Much of the debate about the limitations of free speech today revolves around the fulcrum of what is acceptable for one to express. What limits, if any, does an individual have to speak, communicate, post, publish, or convey in some way to the public?
Some avid 1st amendment absolutists like George Carlin believed that you can joke about any topic that you want, even rape and murder. To find out where the line was drawn and to cross it deliberately was the duty of the comedian.
One could spend a considerable amount of time debating the nuances of the 1st amendment in regard to what is acceptable speech and which should be restricted or outlawed.
In the end, it is always best to support the freedom of speech rather than the banning of speech. Even if you do not like it.
According to the ACLU (American Civil Liberties Union), the only thing that can combat bad speech is more speech, not less. Free and open discussion is a deadly incursion to ignorance and hate. A no-holds-barred, out-in-the-open town hall debate is also an obstacle to misinformation.
An integral part of free speech isn't just the right to express yourself freely, but also the right to consume different opinions and ideas.
The implications of attempting to restrict free expression to "protect people from bad information" or to "preclude offending others" are that they are too weak, stupid, or inept to handle being exposed to those "dangerous" and "offensive" opinions and ideas.
Suppressing skepticism and dissenting opinions is not only a breach of ethics and academic integrity, but it also robs the individual of their freedom to make informed decisions. Censoring opposing opinions can also lead to a lack of trust in experts and institutions.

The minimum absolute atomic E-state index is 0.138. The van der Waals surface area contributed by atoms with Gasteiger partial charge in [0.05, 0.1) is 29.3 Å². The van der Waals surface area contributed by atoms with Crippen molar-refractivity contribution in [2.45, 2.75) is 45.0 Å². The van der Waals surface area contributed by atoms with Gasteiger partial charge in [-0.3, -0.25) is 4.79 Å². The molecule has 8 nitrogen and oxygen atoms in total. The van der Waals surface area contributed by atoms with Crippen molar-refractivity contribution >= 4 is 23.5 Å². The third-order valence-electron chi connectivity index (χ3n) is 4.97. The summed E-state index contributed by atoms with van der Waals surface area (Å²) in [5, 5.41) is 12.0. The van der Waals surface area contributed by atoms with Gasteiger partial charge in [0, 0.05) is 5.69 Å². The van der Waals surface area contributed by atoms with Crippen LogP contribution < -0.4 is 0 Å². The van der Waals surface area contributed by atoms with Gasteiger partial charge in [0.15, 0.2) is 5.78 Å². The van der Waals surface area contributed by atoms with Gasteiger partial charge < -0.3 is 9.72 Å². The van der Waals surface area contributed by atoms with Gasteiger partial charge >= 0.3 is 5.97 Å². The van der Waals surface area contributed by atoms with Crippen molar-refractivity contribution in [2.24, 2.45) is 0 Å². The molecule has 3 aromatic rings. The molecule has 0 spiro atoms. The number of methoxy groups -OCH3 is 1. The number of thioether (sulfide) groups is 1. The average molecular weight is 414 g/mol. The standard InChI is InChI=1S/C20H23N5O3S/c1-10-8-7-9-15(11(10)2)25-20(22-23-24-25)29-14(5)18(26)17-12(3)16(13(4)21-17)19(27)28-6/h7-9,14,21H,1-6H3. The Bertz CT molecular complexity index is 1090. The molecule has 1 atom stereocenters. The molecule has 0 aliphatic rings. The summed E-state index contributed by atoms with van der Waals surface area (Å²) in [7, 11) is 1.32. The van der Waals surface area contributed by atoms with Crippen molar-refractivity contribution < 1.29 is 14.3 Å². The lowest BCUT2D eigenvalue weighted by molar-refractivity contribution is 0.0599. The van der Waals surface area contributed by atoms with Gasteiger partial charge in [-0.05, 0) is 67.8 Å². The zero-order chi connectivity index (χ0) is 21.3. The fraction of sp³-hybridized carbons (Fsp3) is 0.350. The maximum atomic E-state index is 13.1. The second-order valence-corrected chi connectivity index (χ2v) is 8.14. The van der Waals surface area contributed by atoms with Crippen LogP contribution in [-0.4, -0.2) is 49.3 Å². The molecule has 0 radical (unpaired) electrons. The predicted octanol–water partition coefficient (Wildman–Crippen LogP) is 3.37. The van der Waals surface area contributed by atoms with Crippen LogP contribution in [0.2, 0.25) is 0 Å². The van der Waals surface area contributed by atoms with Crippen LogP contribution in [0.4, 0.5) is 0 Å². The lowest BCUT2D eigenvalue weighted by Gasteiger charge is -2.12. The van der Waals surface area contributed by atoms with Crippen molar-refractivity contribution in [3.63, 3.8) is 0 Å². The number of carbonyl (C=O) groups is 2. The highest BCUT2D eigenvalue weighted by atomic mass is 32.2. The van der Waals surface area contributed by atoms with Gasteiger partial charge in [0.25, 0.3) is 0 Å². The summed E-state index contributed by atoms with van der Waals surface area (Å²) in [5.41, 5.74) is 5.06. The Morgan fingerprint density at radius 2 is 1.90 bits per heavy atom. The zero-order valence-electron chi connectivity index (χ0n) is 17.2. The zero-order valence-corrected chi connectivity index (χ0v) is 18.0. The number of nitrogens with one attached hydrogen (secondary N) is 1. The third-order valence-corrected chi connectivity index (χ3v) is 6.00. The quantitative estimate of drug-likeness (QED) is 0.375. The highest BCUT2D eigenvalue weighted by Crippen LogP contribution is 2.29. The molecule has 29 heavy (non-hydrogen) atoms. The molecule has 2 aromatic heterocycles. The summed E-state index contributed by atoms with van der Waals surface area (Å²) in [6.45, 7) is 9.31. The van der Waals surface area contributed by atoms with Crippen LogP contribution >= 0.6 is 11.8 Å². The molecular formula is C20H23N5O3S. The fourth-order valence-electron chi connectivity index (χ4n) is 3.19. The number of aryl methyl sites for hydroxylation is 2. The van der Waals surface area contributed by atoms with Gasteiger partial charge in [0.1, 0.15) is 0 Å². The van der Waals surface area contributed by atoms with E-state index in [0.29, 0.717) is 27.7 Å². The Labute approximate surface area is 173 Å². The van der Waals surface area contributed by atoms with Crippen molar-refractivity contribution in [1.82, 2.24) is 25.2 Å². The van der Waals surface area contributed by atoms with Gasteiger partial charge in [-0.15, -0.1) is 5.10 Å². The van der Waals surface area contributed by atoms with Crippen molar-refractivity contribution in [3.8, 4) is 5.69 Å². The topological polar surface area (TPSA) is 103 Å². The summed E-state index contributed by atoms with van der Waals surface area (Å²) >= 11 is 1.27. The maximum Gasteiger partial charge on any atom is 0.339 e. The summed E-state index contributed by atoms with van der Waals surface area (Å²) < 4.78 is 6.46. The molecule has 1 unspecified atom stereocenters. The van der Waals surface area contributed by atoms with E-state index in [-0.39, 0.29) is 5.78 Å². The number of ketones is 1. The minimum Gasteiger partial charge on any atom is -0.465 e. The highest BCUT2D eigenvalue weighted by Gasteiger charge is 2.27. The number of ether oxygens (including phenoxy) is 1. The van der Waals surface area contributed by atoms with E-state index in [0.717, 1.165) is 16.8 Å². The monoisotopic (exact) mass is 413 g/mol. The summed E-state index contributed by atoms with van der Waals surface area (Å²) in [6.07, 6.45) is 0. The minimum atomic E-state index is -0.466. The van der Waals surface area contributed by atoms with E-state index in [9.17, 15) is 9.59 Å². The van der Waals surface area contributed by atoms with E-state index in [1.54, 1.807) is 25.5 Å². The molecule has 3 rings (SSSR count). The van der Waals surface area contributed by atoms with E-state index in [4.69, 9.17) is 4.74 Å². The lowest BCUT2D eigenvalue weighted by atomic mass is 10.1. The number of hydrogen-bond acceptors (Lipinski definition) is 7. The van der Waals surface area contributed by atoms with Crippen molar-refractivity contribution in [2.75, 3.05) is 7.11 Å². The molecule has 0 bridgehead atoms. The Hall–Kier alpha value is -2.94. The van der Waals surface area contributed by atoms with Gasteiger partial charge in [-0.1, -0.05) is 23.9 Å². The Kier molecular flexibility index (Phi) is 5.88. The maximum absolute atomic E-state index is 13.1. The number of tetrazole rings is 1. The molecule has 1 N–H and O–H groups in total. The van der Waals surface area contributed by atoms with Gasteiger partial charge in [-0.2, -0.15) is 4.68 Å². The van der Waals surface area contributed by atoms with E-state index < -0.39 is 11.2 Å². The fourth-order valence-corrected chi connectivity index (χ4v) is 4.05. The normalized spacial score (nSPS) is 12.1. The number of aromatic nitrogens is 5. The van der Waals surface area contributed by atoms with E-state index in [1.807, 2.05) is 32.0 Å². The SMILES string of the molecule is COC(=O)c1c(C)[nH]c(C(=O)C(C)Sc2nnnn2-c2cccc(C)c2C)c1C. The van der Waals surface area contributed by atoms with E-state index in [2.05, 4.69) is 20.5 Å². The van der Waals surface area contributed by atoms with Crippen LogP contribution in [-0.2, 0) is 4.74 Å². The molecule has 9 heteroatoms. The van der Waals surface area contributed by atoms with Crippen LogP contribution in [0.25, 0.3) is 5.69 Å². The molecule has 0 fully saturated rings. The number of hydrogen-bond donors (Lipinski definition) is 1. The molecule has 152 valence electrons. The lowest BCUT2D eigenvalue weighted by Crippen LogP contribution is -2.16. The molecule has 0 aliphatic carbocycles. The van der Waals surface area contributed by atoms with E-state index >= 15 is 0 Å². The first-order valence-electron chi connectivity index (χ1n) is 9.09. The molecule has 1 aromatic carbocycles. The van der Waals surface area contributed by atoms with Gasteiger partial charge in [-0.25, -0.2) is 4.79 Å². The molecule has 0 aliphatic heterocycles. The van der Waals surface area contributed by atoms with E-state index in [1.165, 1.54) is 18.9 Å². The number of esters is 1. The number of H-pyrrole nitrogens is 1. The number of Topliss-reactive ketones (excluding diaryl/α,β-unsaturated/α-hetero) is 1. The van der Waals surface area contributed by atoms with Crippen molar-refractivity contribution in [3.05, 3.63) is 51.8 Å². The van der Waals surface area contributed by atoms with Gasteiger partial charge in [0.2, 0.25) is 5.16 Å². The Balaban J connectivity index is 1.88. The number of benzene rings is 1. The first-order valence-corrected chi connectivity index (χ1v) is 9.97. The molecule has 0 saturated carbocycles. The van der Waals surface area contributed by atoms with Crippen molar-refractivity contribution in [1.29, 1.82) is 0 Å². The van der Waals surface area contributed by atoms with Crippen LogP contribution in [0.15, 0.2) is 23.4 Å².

Every individual should have the right to hear whatever joke, idea, sentiment, or opinion they want to hear.
While some may have the best intentions in mind, suppressing controversial material that may be offensive to marginalized groups is, conversely, incredibly obtuse, narrow-minded, paternalistic, and bigoted.
Imagine for a moment that you were in school reading a controversial essay. You found it interesting and you continued to read it. A few paragraphs into the essay and the chancellor grabs the paper out of your hand.
He explains that you are too vulnerable and fragile to read the ideas contained within; the material you're consuming may be damaging to you.
How would that make you feel?
Then you look around the room and you see other students reading the very same essay, but they are allowed to continue to read on. They're not arbitrarily considered vulnerable and fragile so they're given the leisure to read as they will.
The plot thickens even more. Suppose that some of the students look over at you, and with pity, destroy the essays so that one doesn't accidentally get into your hands.
Realizing that the essay could somehow get into your custody, the students get together with the chancellor and tell the authors to stop publishing it completely for your benefit.
Again, how would that make you feel?
Perhaps you would approve of the effort to protect your sensibilities and appreciate the censorship, but it is not fair to assume that all people want the same thing just because you think they do. It's best to let them decide for themselves.
I cannot speak for anyone else, but I value being able to hear the opinions of others. I enjoy it, indeed. I deeply value the criticisms and perspectives of others who disagree with my ideas, even people who hate me. I would not want to live in a safe and comfortable echo chamber where my philosophies are never challenged.
When considering banning controversial ideas, keep in mind that it does not just affect those who are speaking, but also those who have the right to hear them.
If you enjoyed this article, check out Defending Free Speech Does Not Make You a Bigot.